NTUC wants employers to adopt Portable Medical Benefits Scheme

June 25, 201510:29 am461 views
NTUC wants employers to adopt Portable Medical Benefits Scheme
NTUC wants employers to adopt Portable Medical Benefits Scheme

Less than 10 per cent of unionised companies in Singapore are on some form of the Portable Medical Benefits Scheme, despite more than 10 years of lobbying by the Labour Movement.

With MediShield Life covering all Singaporeans by year’s end, the labour movement wants employers to ride on the Scheme. Unlike a company’s group medical insurance, portable medical benefits will cover people even if they are out of work or in between jobs.

MediShield, introduced in 1990, is Singapore’s national insurance scheme. Besides this, most companies offer workers Group Medical Insurance. When an illness strikes, only one insurance kicks in. The Labour Movement wants to get rid of this duplication.

With MediShield Life kicking in at the end of the year and covering every Singaporean, including their pre-existing illnesses, the Labour Movement said it makes sense to move to a Portable Medical Benefits Scheme.

This is the suggestion – dispense with the Group Medical Insurance and use the money companies set aside for it, to co-pay a worker’s MediShield Life premiums, and cover the deductibles. This sounds straightforward enough, but it has been a challenge for the Labour Movement to convince companies to do so.


“A lot of them will look at the cost,” said NTUC’s Assistant Secretary-General Cham Hui Fong. “We have about 60 per cent of companies on Group Medical Insurance. That means they purchase group insurance. Because it is group, there is always a risk pooling. Just depending on the number.

“If you look at the relative cost, it is quite low compared to if we were to ask them to convert to MediShield because if I am the employee, I will expect everything to be covered, similar to what I was covered under my Group Medical Insurance.”

Ms Cham added: “For example, if the Group Medical Insurance covers my hospitalisation of up to S$15,000, the first S$15,000 is paid for under the Group Insurance plan whereas under my MediShield, assuming it is still a B2 plan, I have a deductible to contend with. I have a co-payment to take care of. So who to pay for this?

“The employee will assume that the first S$15,000 under MediShield Life has to be paid for by the company. So in addition to paying for the premium for MediShield, I will have to take care of this too, which is co-payment and the deductible. So if you were to look at things this way, everything has got to be exactly the same, then the cost will shoot up for the employers.”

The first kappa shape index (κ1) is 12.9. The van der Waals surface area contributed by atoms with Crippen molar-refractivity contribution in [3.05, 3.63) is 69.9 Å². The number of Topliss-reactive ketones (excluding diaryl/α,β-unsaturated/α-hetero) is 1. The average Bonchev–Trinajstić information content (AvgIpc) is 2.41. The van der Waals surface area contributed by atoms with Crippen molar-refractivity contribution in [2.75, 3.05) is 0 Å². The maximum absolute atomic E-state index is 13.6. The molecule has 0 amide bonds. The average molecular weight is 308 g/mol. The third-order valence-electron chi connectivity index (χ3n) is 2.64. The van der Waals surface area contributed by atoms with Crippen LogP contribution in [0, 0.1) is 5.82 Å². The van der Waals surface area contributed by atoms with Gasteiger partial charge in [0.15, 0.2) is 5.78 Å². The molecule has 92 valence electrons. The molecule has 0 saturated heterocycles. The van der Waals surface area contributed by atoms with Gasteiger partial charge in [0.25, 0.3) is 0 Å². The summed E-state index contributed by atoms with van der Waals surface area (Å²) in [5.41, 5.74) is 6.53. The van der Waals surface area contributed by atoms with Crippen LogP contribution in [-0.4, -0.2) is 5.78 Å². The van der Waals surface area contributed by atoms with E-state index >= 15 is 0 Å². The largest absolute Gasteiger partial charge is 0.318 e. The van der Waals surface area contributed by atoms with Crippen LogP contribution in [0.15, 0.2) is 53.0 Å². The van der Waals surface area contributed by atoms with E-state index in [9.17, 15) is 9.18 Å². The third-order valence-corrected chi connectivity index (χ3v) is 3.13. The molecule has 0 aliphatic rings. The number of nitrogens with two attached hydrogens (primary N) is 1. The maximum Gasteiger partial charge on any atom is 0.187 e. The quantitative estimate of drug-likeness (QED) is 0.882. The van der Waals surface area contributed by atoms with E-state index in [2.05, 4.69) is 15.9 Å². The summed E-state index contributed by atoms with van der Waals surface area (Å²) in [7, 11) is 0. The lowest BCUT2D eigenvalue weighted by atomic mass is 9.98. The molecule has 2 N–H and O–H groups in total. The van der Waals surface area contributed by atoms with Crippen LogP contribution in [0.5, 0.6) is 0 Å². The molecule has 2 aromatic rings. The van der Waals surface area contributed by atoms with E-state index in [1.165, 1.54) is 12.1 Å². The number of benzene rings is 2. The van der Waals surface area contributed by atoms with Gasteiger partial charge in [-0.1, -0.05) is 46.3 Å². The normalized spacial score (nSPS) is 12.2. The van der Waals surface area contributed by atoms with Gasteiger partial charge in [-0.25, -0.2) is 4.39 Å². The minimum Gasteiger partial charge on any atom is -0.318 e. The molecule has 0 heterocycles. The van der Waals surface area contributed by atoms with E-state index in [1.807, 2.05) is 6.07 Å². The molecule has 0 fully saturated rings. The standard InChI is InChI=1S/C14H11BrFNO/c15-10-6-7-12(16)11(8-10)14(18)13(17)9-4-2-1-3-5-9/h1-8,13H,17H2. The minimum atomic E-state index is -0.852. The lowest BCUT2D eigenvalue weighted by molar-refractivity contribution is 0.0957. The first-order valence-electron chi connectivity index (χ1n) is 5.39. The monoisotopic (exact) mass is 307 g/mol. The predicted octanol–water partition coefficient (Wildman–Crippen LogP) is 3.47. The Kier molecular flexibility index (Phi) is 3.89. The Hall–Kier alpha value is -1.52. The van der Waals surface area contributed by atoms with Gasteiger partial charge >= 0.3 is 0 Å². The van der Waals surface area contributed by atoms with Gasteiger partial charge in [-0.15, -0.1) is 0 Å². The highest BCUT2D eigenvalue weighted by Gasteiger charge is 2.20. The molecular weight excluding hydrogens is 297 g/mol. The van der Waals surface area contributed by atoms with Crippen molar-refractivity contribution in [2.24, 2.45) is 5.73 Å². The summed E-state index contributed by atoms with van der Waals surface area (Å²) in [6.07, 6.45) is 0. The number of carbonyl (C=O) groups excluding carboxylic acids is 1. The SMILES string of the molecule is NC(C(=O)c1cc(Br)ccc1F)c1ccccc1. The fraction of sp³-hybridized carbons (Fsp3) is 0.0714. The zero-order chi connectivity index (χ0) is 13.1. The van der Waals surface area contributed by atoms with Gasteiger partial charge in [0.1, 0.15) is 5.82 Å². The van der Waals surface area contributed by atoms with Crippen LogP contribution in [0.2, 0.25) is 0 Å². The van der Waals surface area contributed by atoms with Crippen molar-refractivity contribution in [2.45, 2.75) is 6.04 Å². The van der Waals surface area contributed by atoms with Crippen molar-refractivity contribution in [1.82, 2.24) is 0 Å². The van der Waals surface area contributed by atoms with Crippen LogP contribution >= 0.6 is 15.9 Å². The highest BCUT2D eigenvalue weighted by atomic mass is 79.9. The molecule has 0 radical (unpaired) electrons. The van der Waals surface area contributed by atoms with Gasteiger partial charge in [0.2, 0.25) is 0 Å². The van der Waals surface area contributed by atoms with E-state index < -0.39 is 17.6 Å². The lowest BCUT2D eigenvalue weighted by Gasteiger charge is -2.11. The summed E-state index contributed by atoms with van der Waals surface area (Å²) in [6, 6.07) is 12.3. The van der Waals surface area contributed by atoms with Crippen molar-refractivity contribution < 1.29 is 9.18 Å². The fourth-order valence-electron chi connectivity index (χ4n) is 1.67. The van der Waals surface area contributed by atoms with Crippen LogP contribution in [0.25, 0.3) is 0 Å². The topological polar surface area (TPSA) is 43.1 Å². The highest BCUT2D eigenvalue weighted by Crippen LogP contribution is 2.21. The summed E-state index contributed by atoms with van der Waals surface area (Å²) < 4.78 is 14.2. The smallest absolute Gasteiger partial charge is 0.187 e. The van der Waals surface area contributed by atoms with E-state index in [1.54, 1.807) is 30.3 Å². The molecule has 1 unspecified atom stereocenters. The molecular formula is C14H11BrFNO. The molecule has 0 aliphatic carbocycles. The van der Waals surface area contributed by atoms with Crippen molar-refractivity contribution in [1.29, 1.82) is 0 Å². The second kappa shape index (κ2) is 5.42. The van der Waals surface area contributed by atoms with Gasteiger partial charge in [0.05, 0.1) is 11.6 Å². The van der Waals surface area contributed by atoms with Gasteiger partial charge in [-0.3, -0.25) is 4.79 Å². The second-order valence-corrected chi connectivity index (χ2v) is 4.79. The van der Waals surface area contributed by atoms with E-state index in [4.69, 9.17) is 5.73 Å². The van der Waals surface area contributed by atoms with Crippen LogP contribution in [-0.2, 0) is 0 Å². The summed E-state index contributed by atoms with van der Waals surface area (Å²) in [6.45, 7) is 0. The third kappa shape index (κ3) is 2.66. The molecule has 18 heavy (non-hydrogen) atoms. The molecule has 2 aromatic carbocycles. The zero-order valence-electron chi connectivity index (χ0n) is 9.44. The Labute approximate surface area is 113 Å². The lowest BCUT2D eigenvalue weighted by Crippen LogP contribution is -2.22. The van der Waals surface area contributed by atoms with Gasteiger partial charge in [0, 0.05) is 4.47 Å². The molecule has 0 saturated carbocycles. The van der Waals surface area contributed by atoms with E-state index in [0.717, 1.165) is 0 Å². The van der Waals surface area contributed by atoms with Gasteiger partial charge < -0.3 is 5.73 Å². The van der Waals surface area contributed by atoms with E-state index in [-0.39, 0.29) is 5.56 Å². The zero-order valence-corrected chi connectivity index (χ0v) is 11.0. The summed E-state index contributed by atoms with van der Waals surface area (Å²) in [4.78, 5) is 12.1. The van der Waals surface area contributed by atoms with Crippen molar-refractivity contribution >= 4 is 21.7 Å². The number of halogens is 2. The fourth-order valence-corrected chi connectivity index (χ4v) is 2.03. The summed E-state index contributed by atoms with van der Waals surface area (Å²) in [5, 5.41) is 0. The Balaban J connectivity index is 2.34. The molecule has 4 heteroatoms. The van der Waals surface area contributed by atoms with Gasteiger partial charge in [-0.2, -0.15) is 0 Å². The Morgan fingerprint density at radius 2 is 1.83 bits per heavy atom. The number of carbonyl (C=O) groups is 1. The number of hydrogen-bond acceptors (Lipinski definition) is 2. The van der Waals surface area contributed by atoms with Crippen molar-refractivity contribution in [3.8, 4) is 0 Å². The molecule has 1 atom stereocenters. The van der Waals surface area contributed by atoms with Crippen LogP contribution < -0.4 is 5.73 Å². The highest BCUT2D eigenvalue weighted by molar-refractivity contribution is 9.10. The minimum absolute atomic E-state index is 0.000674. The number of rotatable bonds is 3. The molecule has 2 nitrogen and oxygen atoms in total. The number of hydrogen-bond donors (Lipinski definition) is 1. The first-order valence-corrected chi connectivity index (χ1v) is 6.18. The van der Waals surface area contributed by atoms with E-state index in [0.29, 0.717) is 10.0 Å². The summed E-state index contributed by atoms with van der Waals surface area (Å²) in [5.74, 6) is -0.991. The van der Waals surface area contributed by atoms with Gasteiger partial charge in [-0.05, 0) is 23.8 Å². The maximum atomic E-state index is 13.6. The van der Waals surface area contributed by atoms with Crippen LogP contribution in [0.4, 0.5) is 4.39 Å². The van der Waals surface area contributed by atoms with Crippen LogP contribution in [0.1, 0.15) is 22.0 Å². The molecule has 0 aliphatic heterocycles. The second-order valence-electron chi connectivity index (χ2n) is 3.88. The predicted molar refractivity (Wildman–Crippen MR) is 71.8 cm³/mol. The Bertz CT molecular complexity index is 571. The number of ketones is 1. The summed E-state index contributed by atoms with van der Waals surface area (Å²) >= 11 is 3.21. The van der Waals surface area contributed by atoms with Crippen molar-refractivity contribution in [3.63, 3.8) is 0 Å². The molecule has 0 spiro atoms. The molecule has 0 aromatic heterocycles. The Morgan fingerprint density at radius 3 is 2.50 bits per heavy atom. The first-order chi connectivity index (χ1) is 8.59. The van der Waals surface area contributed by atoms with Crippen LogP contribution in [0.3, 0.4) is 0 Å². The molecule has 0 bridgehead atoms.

Still, Ms Cham said the cost is actually contained in the long run: “We do not think that it will reduce their cost immediately. Immediately when you transit into this scheme, it is very likely to cost the companies more. But in the longer run, the cost is actually contained.

“And we also believe that because there is lesser duplication, today the employer is paying, employee is paying. So we are just spending the money unnecessarily, so we think that we should try to minimise this wastage since there is this duplication.

“Why don’t we use these extras that are being paid and instead of paying to insurance companies, pay to the workers. The differences in terms of the cost and deductibles, I think we can address them separately.”

One early adopter is Raffles Hotel. The company switched to Portable Medical Benefits in 2008, for all Singaporean and Permanent Resident staff. It subsidises a worker’s Integrated Shield Plan, which offers better coverage for serious illness and large hospital bills. It also gives out subsidies for a Rider Assist plan to take care of any out-of-pocket cash payment.

“We bought the Assist Rider to take care of the deductible which our colleagues would otherwise have to incur, before the Integrated Shield Plan kicks in. So by subsidising the Assist Rider Plan, our colleagues need not worry about the deductible amount,” said the hotel’s Director of Human Resources Jennifer Tan.

Ms Tan added that before switching to a Portable Medical Benefit Scheme, older colleagues above the age of 68 could not be covered under group insurance.


Cost was not an issue for the hotel. Said Ms Tan: “In terms of cost, we actually used the budget which we would have incurred for group insurance, to subsidise the premium of the Integrated Shield Plan and our colleagues definitely see this as a benefit. In fact, when we implemented the scheme, many colleagues came forward to express their gratitude and appreciation that as an employer we look after them, not just during employment, but beyond employment and beyond retirement.”

Forty-seven-year-old Roslee Sukar benefited from the medical plan, when he needed surgery to remove a cyst. He said he does not mind co-paying the premium, as long as he has peace of mind. Mr Roslee, an assistant chef concierge at Raffles Hotel Singapore, hotel said he paid less than S$100 for his Integrated Shield Plan last year, after his employer subsidies kicked in.

“It is very very minimal and it is worth it because it is not only for when you are with the organisation, it continues after you have left,” said Mr Roslee. “So long as you have paid your premium, you are still covered. That is one thing other companies cannot match.”

To get companies on board, the Labour Movement is calling for tax or cash incentives for companies that switch to the Portable Medical Benefit Scheme. For a start, it wants to work with 10 to 15 companies and start a fund, in which these companies can draw down from, to help offset the cost of paying for their workers’ insurance co-payment and deductibles.


news source: channelnewsasia.com

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